Using ASM 3500's Polygon De-Embedding Feature

This page describes the basic procedure for translating a DXF file to GDSII using ASM 3500's new Polygon De-Embedding feature.

Polygon De-Embedding is the ability to take a layer of polygons embedded inside of other polygons, figure out which surrounds which, and produce a GDSII output that sorts out the changes in polarity due to each boundary.

Mask shops often receive designs in AutoCAD (DXF) that assume that the mask polarity will automatically change from dark to clear with each "embedded" polygon. In fact, this does not happen, and often the mask shop or the designer has to redraw the entire database.



In the example at left, all polygons are drawn on a single layer and we can see three levels of polygons: the outer square (dark), the two irregular shaped cutouts (clear) and the three circular holes (dark.)

If converted directly to GDSII the resulting mask will be a dark rectangle since GDSII treats all polygons as filled.




Running DXF2GDS with De-Embedding

Step 1 - Open the DXF File

   

Start DXF2GDS and open the file you wish to convert to GDSII:de-embedding.dxf.




Step 2 - Configuring the Translator

   

From the main menu, click on theConfiguration button to open the Configuration dialog and select the Translator tab. Set the proper units and grid which in this example is units of microns, and grid of 1000.

Set the De-Embedding option to WITH CUT LINES. Click OK to save the settings.

The WITH CUT LINES option instructs the de-embedding module to do a boolean operation and to generate a single large polygon with as many cut lines as needed.




Step 3 - Selecting Layers to Convert

   

From the Main Menu, Click on the Layers button. The Layer Table will appear. Make sure that the layer(s) you wish to translate have been selected with a checkmark next to their layer name.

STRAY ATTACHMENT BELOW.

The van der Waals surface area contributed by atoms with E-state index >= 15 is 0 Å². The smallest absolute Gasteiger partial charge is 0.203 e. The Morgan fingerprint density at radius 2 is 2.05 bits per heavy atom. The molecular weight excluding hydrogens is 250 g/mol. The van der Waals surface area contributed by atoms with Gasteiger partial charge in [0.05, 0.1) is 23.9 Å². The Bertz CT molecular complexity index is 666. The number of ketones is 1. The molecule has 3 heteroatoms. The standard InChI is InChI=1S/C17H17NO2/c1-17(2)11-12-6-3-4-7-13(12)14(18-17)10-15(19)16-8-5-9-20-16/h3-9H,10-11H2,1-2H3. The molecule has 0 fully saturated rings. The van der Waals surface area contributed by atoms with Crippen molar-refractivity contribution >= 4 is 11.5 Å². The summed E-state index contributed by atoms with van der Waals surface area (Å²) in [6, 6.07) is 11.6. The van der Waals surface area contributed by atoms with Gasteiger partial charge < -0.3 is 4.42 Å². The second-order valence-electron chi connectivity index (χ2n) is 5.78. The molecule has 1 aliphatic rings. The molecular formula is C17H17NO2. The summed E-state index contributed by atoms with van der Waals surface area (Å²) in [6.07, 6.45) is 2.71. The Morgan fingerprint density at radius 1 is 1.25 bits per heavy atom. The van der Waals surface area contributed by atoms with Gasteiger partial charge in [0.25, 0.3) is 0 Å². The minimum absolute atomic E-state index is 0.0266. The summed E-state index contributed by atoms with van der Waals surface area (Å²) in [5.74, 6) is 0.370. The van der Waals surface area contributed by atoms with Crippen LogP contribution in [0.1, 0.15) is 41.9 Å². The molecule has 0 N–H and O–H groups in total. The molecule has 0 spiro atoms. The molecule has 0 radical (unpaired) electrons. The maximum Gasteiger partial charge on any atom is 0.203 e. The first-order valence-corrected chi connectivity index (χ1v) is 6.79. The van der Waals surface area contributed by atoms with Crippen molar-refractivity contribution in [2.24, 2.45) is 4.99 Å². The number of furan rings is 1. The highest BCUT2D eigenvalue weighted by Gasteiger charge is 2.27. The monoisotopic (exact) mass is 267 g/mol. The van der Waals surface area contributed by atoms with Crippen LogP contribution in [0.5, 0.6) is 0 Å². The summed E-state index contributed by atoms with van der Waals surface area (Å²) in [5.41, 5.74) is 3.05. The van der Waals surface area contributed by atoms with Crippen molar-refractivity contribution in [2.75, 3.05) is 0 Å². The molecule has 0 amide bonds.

In this example, the polygons were all drawn on layer "0" so that is the only layer we need to convert.

Click OK to close the Layer Table.



Step 4 - Starting the Translation

Start the Translation from the Main Menu by Clicking on the Translate button. Only a second should be required to complete the conversion including the de-embedding.




Step 5 - Viewing the Results

   

Click on the View GDSII button from the Main Menu to view the resulting GDSII file.

Notice that in the filled view, the cutouts are visible as are the solid round pads. The polarity change that the designer intended is correctly produced.




   

When viewed in outline mode one can see how the dembedding works. The outer square polygon and the two inner cutouts were booleanized to form a single "dark" polygons -- the cutout region is formed using cut lines that wrap around the empty area. The three circular polygons remain independent.



 

Geometric Output Options

There are for choices of how the GDSII output is generated for de-embedding:

    Disabled - Tells the translator not to use this option.
    This is how it will be saved in the config file:

    DE-EMBEDDING
    DISABLED
    

    Cut Lines - these are paths into and out of the polygon which are used to define re-entrant boundaries.
    This is how it will be saved in the config file:

    DE-EMBEDDING
    CUTLINES
    

    No Cut Lines - some tools downstream cannot handle re-entrant boundaries. The No Cut Lines option slices the output polygon into as many smaller butting polygons as needed.
    This is how it will be saved in the config file:

    DE-EMBEDDING
    NO_CUTLINES
    

    Data Type - some tools downstream do not want us to merge the dark/clear polygons. So instead of creating new polygons we mark the output polygons with a datatype that indicates their level of embedding: 0=no parents, 1= 1 parent, 2= 2 parents ... The downstream tool will, of course, have to know how to interpret the data type.
    This is how it will be saved in the config file:

    DE-EMBEDDING
    DATATYPE
    

To see an example click here ....




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